Last Updated on February 27, 2020.
I’ve always been a Cubase fan, but recently I decided to try Reaper and I have to say, it’s a great DAW. Not very appealing visually, but it’s absolutely fantastic and it can do everything the other DAWs can.
I’ve put together a list of 10 tips and shortcuts for Reaper that you probably will find useful!
I’ve also written a post where I show you 11 tips and shortcuts for Cubase. I highly recommend you take a look at it if you also like Cubase.
Let’s get right into the tips!
Tip 1: Create track Groups/buses.
In reaper you can group tracks together, it works similar to the Cubase Folders but it’s actually easier to do in reaper.
If you have all the tracks for e.g. the drums laid down and you want to group them, all you have to do is create another track, which will be the drum bus and drag the drum tracks on top of it.
Now they will be sort of “indented” to the right.
You can adjust the levels of the drums as a whole, mute or solo them, add effects, etc. while only controlling that one “bus”.
- If you’re looking to build your Home Studio, then here is a list of the Essential Home Studio Components.
Tip 2: Volume and fades with a simple click.
Move your mouse right to the upper edge of the event. Now simply click and drag your mouse down to reduce the volume of that event alone. You can do this on more than one track at the same time.
Simply select all the tracks you want to lower the volume on by Ctrl+Left Clicking them and doing the same thing again.
The same method can be used to create a fade; Select the event and then go to the top right then click and drag to the left. You will create a fade out this way.
Same can be applied for a fade in, repeat the same process but do it from the left side (beginning) of the track.
Right clicking on the fade will let you change the type of fades that you can use.
Tip 3: Metronome Settings:
Here I actually have two tips that I think are great.
First tip; in the metronome settings, which you can access by clicking on Options>Metronome/pre-roll, set the pattern to ABAB, it comes as ABBB by default.
After doing this you can select also select sound samples to replace the traditional Tick and Tock sounds. I’d suggest you go with a Kick Drum for A and a Snare drum for B.
This will make the metronome feel a lot more natural, as if you were listening to an actual drum.
Second tip; Again, go into the metronome settings and check the box for “count-in before recording” and then choose how many measures you want it to play before it actually starts recording.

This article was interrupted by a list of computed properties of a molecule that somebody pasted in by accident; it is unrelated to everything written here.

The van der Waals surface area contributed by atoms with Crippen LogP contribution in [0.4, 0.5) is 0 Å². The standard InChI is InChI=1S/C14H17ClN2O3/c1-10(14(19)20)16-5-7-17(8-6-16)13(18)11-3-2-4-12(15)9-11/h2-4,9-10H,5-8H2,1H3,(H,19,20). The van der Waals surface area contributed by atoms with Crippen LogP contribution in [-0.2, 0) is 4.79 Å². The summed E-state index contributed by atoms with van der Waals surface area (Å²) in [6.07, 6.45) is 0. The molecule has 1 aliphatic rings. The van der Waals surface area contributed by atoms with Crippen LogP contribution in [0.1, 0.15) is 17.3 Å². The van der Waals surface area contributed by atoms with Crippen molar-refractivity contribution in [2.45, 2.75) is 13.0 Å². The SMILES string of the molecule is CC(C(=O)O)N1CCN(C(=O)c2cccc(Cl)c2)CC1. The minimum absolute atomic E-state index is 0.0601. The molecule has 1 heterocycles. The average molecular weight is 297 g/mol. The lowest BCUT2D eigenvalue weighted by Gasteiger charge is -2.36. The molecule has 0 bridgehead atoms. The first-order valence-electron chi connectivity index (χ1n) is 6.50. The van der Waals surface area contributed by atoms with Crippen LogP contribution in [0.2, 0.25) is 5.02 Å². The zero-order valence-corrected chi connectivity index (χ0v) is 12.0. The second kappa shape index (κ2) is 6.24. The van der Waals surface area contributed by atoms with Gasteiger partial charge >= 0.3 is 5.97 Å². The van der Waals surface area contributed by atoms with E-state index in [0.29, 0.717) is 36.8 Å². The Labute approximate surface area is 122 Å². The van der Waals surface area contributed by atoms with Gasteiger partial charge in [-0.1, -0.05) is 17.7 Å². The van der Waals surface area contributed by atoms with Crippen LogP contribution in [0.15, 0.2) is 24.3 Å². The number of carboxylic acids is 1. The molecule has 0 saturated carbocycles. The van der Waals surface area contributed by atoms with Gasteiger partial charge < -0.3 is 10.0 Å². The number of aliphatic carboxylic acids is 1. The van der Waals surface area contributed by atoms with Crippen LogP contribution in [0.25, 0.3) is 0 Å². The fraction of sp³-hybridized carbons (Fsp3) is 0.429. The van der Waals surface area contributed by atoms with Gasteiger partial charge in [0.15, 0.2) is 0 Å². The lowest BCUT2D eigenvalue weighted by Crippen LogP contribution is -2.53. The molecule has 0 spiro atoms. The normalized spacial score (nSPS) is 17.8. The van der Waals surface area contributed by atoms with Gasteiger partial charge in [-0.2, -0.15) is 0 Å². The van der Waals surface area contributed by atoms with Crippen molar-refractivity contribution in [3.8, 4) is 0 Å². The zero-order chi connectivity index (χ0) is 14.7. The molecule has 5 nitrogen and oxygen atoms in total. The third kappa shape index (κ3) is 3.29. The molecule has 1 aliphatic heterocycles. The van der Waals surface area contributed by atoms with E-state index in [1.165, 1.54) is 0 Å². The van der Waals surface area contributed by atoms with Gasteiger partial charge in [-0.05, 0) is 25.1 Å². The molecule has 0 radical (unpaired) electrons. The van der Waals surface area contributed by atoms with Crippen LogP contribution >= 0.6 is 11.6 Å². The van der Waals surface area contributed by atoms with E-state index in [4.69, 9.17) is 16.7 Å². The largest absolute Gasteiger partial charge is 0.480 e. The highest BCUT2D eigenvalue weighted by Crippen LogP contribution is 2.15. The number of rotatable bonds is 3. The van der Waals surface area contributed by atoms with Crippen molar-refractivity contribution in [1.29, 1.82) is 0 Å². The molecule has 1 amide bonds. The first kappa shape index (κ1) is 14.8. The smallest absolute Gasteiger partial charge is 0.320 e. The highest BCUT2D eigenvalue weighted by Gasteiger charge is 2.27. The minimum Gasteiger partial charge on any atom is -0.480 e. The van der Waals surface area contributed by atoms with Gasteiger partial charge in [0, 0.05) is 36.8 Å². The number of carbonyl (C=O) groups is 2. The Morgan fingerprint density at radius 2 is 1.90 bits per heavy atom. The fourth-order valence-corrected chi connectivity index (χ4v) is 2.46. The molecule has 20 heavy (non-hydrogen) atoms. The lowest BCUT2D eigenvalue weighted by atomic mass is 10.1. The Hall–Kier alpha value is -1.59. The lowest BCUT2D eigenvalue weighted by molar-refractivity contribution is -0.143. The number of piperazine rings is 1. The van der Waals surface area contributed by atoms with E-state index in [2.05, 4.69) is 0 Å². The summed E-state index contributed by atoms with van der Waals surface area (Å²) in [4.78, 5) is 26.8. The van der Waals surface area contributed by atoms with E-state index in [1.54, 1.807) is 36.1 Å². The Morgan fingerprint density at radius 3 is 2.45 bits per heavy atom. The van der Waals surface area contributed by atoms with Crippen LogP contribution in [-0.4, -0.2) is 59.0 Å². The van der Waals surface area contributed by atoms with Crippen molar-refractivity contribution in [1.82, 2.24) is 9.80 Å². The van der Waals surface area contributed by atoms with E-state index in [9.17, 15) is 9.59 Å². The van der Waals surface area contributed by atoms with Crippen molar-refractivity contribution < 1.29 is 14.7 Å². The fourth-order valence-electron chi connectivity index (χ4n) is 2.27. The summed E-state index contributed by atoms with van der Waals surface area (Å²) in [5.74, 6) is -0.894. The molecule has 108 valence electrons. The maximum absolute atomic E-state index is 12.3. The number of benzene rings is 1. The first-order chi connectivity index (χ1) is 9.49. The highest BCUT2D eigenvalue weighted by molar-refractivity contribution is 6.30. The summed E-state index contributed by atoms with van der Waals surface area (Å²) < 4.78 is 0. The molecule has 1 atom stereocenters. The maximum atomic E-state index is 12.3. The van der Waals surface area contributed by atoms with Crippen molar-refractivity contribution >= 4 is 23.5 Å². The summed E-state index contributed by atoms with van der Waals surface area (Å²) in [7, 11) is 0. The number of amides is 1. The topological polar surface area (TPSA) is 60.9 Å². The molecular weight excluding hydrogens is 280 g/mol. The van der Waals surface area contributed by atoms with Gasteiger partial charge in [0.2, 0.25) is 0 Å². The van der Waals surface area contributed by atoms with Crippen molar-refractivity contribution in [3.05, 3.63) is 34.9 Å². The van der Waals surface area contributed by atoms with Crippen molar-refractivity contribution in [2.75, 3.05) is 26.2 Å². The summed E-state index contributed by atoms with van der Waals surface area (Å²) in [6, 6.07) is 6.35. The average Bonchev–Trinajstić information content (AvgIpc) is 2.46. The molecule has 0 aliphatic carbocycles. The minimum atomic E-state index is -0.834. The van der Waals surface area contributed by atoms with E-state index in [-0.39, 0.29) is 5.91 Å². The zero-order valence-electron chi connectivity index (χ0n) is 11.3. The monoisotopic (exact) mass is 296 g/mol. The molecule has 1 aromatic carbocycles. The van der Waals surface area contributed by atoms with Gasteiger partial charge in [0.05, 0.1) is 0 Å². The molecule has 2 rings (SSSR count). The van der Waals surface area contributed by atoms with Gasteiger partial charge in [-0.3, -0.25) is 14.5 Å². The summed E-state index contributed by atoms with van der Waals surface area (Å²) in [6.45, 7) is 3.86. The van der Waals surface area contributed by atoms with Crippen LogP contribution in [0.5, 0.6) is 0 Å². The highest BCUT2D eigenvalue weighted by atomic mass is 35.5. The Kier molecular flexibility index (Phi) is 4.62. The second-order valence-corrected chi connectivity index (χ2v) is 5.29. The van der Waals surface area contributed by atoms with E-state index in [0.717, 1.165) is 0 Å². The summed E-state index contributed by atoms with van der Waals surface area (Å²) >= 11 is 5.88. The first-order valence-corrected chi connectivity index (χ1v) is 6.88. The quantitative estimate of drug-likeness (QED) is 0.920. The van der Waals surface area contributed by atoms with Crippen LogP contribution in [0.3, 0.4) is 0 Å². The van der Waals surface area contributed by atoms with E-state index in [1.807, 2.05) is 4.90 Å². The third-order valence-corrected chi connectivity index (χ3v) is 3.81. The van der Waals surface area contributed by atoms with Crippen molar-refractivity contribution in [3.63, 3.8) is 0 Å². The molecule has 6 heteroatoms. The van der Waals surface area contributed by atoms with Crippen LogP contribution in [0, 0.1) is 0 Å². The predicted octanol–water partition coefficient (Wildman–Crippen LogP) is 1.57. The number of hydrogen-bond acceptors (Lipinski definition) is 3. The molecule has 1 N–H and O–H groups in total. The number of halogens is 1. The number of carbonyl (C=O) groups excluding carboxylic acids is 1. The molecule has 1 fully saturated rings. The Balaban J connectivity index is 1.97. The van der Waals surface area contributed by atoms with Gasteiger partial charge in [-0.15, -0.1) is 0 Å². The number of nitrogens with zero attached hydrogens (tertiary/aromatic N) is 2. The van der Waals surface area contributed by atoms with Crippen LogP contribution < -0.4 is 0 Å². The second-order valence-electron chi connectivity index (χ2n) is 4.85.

Related: Are you interested in some awesome free plugins to use with Reaper? Here are some posts I wrote about the best Free Plugins available;
- Best Free Orchestral VST Plugins
- Best Free Drum VST Plugins
- Best Free Guitar VST Plugins
- Best Free Bass Amp VST Plugins
Tip 4: Using the render queue.
This one is quite useful because it can help you save time, instead of rendering each song when you are done with it and having to wait until it’s rendered, you can add it to a queue.
You can place as many songs in this queue as you want, and when you are ready to render them you can do so and render them all together! This will free up a lot of time during your workflow.
How do you use this?…
Once your song is ready to be rendered, click on File>Render. The render screen will pop up and now you click on “Add to render queue” on the bottom left side.
Should you want to render everything you placed in the queue, simply click on File>Open Render Queue and then click on Render All.
Tip 5: Dragging instead of Duplicating.
In Shortcut nr.5 I will explain how to duplicate an event, but there is one other way which works great especially for MIDI files.
What you do is, you lay down the MIDI event. Let’s say you’re creating some drum patterns.
The way to go about it in most DAWs is creating a small pattern and then you simply duplicate it as many times as you need.
In Reaper there’s a simpler way.
While you can certainly duplicate that event like I will show you in Shortcut nr.5, the easiest way is to go to where the event ends and you will see that the mouse pointer will now change into a double-sided arrow.
Now all you have to do is click and drag to de side.
Where the event you created ended, as you drag it to the side, Reaper will loop it for the whole length that you choose.
You will see some small indentations on the top of the event which represent each “loop” or “duplicate”.
Tip 6: Slow or speed the events up!
Reaper does a great job at easily changing the speed a certain event is being played back at.
Note: This won’t affect the pitch at all! It may sound a little weird though, should you slow it down too much!
How do you use this?…
It’s a fairly simple procedure, select the track you want to speed or slow down and Alt+Click right at the end of it… Now you can drag it to the right to stretch it out, making the playback slower!
If you want to speed it up simply drag it to the left side.
Tip 7: Heal split Items and Glue!
There is an option called “Heal Split Item” under the Item menu, which if you cut up certain parts of the event, it will let you put them back together as if nothing happened…
BUT, should you have created a split and sped up one of the resulting events, or maybe you changed the pitch, you will NOT be able to “Heal” them back together.
This is because Reaper knows that the audio is being changed.
If you want to be able to use the Heal Split Items Option, the audio of the events needs to align.
There’s where the Glue Function comes in.
If you split a track and changed the audio of one of the splits, you CAN put them together no matter the changes, this is achieved by using the Glue Items option under the Item menu.
Tip 8: Dragging the audio position inside the sample!
We all know how easy it easy to move an event around, by simply clicking on it and moving it to the desired position.
But there’s a trick you can use in reaper which will allow you to move the Audio within its “placeholder”.
You can do this by holding the Alt or Option key down, which will make the arrow on the mouse change to a black double-sided arrow.
Now you can move the audio left or right within the sample, without actually moving the sample.
This is useful for finetuning!
Tip 9: Slow Fading!
This is an option that most of the DAWs have today, but if you are not that familiar with Reaper, it’s a good thing to have in mind.
Did you know that you can decrease the amount of distance a fader travels by holding down the Ctrl Key and then adjusting the fader with your mouse?
Why is this useful?…
Well, one of the most essential things while mixing is setting the levels properly. When holding down the Ctrl key and moving the Fader up, you will increase the volume but at a much slower rate than if you didn’t hold the key down.